The district uses Lightspeed to filter internet access through its on-site hardwired and Wi-Fi networks as well as on district-owned devices to ensure it is CIPA compliant. The filter blocks known sites associated with mature or violent content and security threats such as malware. It also attempts to block access during school hours to social media sites, non-educational YouTube videos, and other distractions from instruction.
The district also uses Lightspeed Alert to scan online documents and desktop applications for concerning student behavior on school devices. When it detects warning signs of suicide, cyberbullying, and school violence, it sends alerts to designated safety staff and Lightspeed Safety Specialists. For a threat deemed imminent, the Lightspeed Safety Specialists can immediately contact district safety personnel and/or law enforcement.
District Chromebooks are configured with the Lightspeed extension for continuous filtering. However, it is NOT possible for the district to filter students' personal cell phones or tablets or other non-district devices when they are accessing a cellular data network. Motivated students can sometimes find ways around the various protective technological barriers on their Chromebooks, although they are subject to disciplinary measures if they do so at school.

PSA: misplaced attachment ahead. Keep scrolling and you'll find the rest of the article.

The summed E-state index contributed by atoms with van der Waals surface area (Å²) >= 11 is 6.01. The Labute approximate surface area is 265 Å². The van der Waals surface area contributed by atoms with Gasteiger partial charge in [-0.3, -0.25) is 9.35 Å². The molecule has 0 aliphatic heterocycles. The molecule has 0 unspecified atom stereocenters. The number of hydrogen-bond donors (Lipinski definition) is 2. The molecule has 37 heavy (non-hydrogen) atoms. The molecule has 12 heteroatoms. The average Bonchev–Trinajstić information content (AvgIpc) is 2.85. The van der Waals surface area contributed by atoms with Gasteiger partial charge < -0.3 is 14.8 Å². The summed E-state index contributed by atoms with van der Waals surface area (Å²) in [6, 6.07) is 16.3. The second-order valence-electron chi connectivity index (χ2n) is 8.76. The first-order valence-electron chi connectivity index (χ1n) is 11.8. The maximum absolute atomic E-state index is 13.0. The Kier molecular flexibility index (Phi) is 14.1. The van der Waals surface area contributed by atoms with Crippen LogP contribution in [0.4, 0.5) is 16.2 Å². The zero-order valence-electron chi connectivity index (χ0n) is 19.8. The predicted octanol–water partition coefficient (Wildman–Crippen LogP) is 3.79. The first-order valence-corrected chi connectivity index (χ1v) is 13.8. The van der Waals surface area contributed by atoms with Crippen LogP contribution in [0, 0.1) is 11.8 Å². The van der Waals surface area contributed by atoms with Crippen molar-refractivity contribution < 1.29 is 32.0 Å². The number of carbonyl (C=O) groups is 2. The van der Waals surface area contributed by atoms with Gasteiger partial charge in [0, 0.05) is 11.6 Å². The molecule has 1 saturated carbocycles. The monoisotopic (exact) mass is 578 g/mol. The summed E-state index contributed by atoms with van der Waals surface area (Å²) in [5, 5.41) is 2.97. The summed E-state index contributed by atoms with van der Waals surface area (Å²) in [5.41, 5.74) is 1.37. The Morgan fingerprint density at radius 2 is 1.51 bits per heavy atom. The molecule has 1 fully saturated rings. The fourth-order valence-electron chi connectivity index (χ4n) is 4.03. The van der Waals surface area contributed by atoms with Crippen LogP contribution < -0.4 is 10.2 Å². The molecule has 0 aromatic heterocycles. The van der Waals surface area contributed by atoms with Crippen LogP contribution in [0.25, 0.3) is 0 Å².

The strictness of the Lightspeed filter varies by school. The district is not equipped to customize filtering outside of school hours beyond the school-wide level, but teachers can optionally monitor and filter the students assigned to their classes during their scheduled classtime.
The filter is most stringent on Mondays-Fridays from 7:45 a.m. to 3:00 p.m. Outside of those hours, it relaxes to allow more access to blogs, entertainment, instant messaging, music, and social media. YouTube access is relaxed as well, although Restricted Mode and Age Restrictions still apply.
Middle & Elementary School
Since middle school students can be 11 years old or sometimes younger, stringent filtering is kept in place at all times with no relaxation after hours. The same stringent filtering applies to all elementary student accounts.
Parents need to realize, however, that mischievous students can sometimes find ways to defeat any filter we erect.
Parents are the best filter
If you are concerned about how your child is using a Chromebook for internet access at school, please coordinate with your child's teachers. If you have concerns about their usage at home, consider restricting their access to the device to public areas of the home in your presence, such as at a dining table, in the shared living area, etc.
Home filtering technology
Parents can try using Parental Controls on their home WiFi routers or appliances to further restrict student access to various websites. However, home filtering only works if they are connected to your own home WiFi network. It has no effect if they connect to a cellular data hot spot or an open WiFi network within range.